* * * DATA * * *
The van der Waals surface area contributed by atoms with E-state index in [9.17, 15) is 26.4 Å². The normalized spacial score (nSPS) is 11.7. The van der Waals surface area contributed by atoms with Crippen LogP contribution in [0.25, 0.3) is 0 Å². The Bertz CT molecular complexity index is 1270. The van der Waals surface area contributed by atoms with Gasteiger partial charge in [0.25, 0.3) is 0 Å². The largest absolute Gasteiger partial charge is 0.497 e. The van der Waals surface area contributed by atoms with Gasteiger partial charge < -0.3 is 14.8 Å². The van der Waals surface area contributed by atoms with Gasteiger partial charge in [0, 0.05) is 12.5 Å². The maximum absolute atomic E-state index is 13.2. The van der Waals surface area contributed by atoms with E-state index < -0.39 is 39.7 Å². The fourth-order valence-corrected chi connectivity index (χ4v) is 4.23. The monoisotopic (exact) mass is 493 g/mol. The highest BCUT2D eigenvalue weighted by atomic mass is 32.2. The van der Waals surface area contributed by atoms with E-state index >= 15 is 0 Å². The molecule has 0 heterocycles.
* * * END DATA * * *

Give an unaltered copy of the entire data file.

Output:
The van der Waals surface area contributed by atoms with E-state index in [9.17, 15) is 26.4 Å². The normalized spacial score (nSPS) is 11.7. The van der Waals surface area contributed by atoms with Crippen LogP contribution in [0.25, 0.3) is 0 Å². The Bertz CT molecular complexity index is 1270. The van der Waals surface area contributed by atoms with Gasteiger partial charge in [0.25, 0.3) is 0 Å². The largest absolute Gasteiger partial charge is 0.497 e. The van der Waals surface area contributed by atoms with Gasteiger partial charge < -0.3 is 14.8 Å². The van der Waals surface area contributed by atoms with Gasteiger partial charge in [0, 0.05) is 12.5 Å². The maximum absolute atomic E-state index is 13.2. The van der Waals surface area contributed by atoms with E-state index < -0.39 is 39.7 Å². The fourth-order valence-corrected chi connectivity index (χ4v) is 4.23. The monoisotopic (exact) mass is 493 g/mol. The highest BCUT2D eigenvalue weighted by atomic mass is 32.2. The van der Waals surface area contributed by atoms with E-state index >= 15 is 0 Å². The molecule has 0 heterocycles.